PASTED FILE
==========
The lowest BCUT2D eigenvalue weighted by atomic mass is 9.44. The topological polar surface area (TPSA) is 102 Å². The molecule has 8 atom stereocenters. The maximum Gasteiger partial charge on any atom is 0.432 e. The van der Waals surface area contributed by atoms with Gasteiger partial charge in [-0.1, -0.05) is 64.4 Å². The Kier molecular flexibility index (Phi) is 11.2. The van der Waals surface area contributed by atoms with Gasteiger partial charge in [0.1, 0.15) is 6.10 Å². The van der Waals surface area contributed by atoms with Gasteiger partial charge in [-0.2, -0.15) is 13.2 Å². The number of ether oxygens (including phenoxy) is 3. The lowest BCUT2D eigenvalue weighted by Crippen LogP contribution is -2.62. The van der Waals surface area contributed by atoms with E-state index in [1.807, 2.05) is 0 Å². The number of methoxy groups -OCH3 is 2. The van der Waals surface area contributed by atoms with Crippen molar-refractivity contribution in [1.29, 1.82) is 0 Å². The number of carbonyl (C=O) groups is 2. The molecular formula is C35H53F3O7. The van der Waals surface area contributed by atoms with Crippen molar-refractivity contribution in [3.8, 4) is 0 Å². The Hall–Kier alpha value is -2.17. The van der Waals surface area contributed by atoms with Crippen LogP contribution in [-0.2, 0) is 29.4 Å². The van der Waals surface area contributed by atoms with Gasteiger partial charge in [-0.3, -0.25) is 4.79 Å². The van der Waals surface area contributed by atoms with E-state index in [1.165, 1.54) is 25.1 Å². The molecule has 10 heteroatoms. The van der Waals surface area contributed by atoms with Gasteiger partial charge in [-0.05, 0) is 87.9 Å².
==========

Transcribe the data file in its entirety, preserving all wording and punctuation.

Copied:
The lowest BCUT2D eigenvalue weighted by atomic mass is 9.44. The topological polar surface area (TPSA) is 102 Å². The molecule has 8 atom stereocenters. The maximum Gasteiger partial charge on any atom is 0.432 e. The van der Waals surface area contributed by atoms with Gasteiger partial charge in [-0.1, -0.05) is 64.4 Å². The Kier molecular flexibility index (Phi) is 11.2. The van der Waals surface area contributed by atoms with Gasteiger partial charge in [0.1, 0.15) is 6.10 Å². The van der Waals surface area contributed by atoms with Gasteiger partial charge in [-0.2, -0.15) is 13.2 Å². The number of ether oxygens (including phenoxy) is 3. The lowest BCUT2D eigenvalue weighted by Crippen LogP contribution is -2.62. The van der Waals surface area contributed by atoms with E-state index in [1.807, 2.05) is 0 Å². The number of methoxy groups -OCH3 is 2. The van der Waals surface area contributed by atoms with Crippen molar-refractivity contribution in [1.29, 1.82) is 0 Å². The number of carbonyl (C=O) groups is 2. The molecular formula is C35H53F3O7. The van der Waals surface area contributed by atoms with Crippen molar-refractivity contribution in [3.8, 4) is 0 Å². The Hall–Kier alpha value is -2.17. The van der Waals surface area contributed by atoms with Crippen LogP contribution in [-0.2, 0) is 29.4 Å². The van der Waals surface area contributed by atoms with Gasteiger partial charge in [-0.3, -0.25) is 4.79 Å². The van der Waals surface area contributed by atoms with E-state index in [1.165, 1.54) is 25.1 Å². The molecule has 10 heteroatoms. The van der Waals surface area contributed by atoms with Gasteiger partial charge in [-0.05, 0) is 87.9 Å².